There wasn’t a lot to do in Parkersburg. One of the main attractions was the large city park just a block from our house. You would go there to swim in the pool, fish and feed the ducks in the pond (the Second Largest Man-Made Lily Pond in the World, it was said. Really? The question always in my mind was why was it the second largest? Where was the first largest? It was rumored to be in Japan, but no one really knew.) In the winters the pond froze over, and we ice-skated on it, building bon fires, roasting marshmallows and skating until we were exhausted. When we got back home there was always hot chocolate. We picnicked in the park, played on the swings, and climbed the memorial aircraft gun commemorating the dead from WWII. There was a log cabin museum in the park which never seemed to be open. And a band shell where members of the band would sometimes play concerts on the weekends; the townsfolk would bring blankets and sit on the grass and enjoy the music while little kids ran around. There was a small zoo. I related in an earlier entry that one year a drunken hunter climbed over the fence and shot one of the deer and was caught by the cops trying to drag it over the six-foot, chain-link fence. As my friend Butch reminded me after I posted that entry, the fact that the hunter was a city councilman made this crime even more amusing.
There was a curious bunch of men who would hold meetings in the park at least once or twice a summer where they would bring motors, noisy gasoline engines of all sizes, and set them out on the grass and start them up and leave them running for hours while they sat around in lawn chairs and listened to the infernal racket of the popping, sputtering engines. Why? I had no idea, but they always seemed to be enjoying themselves.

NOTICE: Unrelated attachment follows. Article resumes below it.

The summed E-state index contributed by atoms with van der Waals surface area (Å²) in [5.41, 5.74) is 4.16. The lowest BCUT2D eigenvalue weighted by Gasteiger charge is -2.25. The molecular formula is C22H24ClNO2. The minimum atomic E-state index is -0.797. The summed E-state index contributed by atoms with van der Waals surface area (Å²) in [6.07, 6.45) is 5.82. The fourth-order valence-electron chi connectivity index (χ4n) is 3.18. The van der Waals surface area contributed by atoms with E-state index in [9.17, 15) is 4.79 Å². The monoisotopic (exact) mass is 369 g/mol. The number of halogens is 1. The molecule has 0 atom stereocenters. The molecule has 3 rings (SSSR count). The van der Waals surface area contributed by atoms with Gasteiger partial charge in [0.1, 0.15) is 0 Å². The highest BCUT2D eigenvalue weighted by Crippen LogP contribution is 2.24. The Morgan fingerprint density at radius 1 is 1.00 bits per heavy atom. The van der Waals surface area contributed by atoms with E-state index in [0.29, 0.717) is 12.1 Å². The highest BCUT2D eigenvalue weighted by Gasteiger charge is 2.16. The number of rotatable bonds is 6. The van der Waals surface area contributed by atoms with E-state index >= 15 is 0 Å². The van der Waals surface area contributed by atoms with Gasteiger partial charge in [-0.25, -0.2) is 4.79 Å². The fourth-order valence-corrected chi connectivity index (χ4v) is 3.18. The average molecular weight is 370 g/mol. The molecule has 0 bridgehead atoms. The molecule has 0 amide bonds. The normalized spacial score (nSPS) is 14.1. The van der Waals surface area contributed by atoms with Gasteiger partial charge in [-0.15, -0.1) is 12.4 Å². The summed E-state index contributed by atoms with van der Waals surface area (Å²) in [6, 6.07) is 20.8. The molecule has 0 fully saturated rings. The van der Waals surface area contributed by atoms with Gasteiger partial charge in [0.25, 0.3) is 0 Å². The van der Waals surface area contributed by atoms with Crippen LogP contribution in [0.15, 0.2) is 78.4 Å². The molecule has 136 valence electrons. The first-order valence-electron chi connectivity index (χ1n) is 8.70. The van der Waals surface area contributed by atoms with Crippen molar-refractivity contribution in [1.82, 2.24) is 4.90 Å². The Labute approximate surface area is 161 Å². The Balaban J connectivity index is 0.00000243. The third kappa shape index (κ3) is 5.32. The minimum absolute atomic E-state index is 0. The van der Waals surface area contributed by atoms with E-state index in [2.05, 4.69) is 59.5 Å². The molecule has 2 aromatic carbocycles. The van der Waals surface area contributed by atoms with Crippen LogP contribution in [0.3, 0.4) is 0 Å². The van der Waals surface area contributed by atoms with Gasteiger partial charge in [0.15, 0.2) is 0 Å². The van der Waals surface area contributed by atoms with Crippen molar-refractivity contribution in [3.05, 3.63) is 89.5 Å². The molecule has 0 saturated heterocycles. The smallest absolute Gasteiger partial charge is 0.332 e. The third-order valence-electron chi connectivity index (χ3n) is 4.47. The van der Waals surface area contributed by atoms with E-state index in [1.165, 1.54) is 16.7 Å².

At least once a year, usually twice, small carnivals would set up for the weekend. There would be rides and games and carnival workers who appeared very exotic to us, leathery, thin, tanned sly-looking people, men and women, who tried to cajole you into tossing rings, firing BB guns, or pitching ping pong balls into small glasses with goldfish. No kid’s mother was ever pleased to see you come home with a goldfish. If you won one it would surely be dead within a couple of days. No one ever won any of the decent prizes.
In the summer the park was filled with picnickers and extended families holding annual family reunions. There were long covered shelters with end-to-end picnic tables where these reunions were held, much coveted, sheltered spaces because of the possibility of rain. On a summer weekend when a reunion was scheduled a member of the family would be assigned the job of going over on a Friday night and sleeping on one of the picnic tables in a shelter so no one else could grab it the next day for their own reunion. I hated our reunion, the Bush family reunion, mostly because as a kid you were continually besieged by at least three or four hundred (no, I am exaggerating) very large aunts who were all enormously fat with arms the size of smoked hams where the skin of the upper arm flapped heavily, bosoms that threatened to smother you and facial hair that tickled and prickled when they gathered you up and gave you kisses. Acres of country dishes were spread out on the tables with several grills nearby pumping out platters of grilled chicken and hamburgers and hotdogs. The men worked the grills and played horseshoes, and the kids just ran around and around. As much as I hated it, I also loved it.
We went to the swimming pool almost every day in the summer. We had books of tickets, one of which you would hand over to the bored teenager at the entrance who would give you a basket that had a number on a small metal plate and a giant safety pin with the corresponding number attached. You’d go into the appropriate dressing room, change your clothes and stash them in the basket and hand it to another attendant behind a beat-up, wooden counter on the way out. The safety pin was attached to your swimming suit. You would give it back to the attendant as you left the pool, and it would be matched with the basket with your clothing so you could change into your clothes and head home for dinner. We would be at the pool for hours and hours and usually had the sunburn to prove it.